by hanging GIFs on it's walls, by 'painting' it, or by placing private objects
in it, much as done in 'Real Life'. A small indication of
the desirability of such 'presentation of self' can easily be seen in the
amount of work invested in Web HomePages construction. Objects within a
VE can enhance the process of community building, being used as expressive
tools. Objects bring context into the CMC environment, which is otherwise
mainly based on performance ability. Utterances in IRC are ephemeral, and
the context is built solely on the performance abilities of the participants.
An object in a VE is non temporal, it stays there when the creator is not
present (much as in the idea of a web page). Combining ephemeral ways of
communication (talk and chat), with more permanent entities (objects), makes
a VE combined of both synchronous and asynchronous communication modes.
This temporal combination, found only in VEs, makes them a unique kind of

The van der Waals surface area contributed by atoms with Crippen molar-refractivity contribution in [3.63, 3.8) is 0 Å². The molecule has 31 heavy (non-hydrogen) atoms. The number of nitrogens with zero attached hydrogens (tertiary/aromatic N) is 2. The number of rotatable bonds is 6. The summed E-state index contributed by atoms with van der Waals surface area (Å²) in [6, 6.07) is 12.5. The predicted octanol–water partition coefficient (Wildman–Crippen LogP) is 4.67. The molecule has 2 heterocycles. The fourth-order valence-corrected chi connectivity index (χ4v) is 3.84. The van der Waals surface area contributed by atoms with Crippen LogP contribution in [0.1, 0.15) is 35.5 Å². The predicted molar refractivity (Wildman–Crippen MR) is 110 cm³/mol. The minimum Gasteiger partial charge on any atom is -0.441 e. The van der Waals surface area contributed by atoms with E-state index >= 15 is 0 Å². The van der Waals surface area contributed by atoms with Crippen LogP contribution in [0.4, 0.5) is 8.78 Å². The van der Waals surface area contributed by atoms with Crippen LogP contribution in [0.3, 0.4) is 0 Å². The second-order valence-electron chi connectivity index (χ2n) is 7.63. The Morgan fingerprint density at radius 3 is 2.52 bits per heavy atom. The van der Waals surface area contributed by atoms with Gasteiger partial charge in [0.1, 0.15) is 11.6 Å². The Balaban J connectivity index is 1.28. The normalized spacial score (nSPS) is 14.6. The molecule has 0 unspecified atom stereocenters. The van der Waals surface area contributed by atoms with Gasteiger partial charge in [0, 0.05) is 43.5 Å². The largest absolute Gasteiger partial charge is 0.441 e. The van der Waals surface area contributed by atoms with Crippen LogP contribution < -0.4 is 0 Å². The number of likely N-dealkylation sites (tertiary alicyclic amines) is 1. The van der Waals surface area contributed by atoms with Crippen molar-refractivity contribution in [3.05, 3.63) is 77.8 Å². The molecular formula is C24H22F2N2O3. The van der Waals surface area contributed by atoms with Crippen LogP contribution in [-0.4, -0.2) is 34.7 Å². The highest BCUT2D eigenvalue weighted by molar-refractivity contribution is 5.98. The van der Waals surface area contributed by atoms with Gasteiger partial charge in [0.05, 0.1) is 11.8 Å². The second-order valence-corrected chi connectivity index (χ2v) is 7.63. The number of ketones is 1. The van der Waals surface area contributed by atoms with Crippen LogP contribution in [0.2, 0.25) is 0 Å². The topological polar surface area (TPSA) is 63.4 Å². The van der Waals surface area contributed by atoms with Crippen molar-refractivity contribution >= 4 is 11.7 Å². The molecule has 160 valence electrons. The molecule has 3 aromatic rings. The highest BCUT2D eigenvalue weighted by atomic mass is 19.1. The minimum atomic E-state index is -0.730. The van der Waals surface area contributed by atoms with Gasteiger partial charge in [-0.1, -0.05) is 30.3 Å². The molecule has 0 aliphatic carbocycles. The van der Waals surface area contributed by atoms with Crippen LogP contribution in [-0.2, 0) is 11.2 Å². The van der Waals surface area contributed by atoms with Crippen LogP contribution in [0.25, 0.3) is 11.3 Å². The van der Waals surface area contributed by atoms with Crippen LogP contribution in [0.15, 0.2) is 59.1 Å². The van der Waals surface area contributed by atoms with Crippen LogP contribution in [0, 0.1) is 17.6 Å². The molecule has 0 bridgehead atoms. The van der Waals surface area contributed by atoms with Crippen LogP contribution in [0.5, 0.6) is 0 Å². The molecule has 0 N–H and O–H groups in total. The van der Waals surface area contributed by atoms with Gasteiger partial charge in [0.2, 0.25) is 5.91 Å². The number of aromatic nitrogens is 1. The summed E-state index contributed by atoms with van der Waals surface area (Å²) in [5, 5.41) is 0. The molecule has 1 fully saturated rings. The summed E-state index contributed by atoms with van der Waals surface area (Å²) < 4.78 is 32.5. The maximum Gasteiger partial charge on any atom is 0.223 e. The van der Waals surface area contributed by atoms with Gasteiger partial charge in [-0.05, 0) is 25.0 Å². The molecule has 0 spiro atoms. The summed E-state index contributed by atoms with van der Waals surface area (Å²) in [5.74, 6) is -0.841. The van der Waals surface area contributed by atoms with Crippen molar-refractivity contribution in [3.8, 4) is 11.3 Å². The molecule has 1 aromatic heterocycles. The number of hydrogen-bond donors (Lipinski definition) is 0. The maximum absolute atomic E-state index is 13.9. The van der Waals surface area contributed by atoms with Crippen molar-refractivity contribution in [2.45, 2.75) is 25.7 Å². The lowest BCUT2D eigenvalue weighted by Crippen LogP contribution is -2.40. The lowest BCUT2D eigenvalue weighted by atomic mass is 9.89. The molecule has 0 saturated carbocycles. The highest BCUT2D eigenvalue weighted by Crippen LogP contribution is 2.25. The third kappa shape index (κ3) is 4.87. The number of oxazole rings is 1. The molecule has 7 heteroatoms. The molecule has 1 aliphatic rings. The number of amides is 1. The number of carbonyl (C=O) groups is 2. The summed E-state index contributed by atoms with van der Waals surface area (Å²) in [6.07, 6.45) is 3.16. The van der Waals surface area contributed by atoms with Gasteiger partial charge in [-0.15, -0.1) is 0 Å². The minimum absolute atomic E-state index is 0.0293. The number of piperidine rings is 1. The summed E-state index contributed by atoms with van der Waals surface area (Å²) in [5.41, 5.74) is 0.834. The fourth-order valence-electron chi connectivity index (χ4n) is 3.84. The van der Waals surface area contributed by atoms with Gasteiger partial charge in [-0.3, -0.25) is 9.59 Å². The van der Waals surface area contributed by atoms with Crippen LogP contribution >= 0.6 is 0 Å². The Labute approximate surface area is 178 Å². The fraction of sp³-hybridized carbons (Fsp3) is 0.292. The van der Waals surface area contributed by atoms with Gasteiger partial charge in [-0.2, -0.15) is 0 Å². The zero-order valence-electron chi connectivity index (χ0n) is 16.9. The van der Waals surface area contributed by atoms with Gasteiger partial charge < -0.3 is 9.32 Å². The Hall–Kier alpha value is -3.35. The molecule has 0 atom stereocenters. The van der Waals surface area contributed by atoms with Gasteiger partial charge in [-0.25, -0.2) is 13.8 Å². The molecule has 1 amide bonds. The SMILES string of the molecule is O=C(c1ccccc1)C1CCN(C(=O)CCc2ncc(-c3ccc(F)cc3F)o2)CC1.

communication. Having a room, containing all the necessary integrated CMC
tools, and customized to one's own preferences, narrows the research facilities
gap between faculty and students. Meeting other researchers (faculty and
students) inside one's private room, or in a public room, can serve as a
tool in the process of academic community building.
Proposed Discussion Subjects:
1. Means of enabling personalization of objects and environments (for example
- use of a master 'room' class, which can be 'variable' customized).
2. Ways of distributing the objects database (across the FS or the Net).
3. Ways to achieve integration of CMC tools in a VE.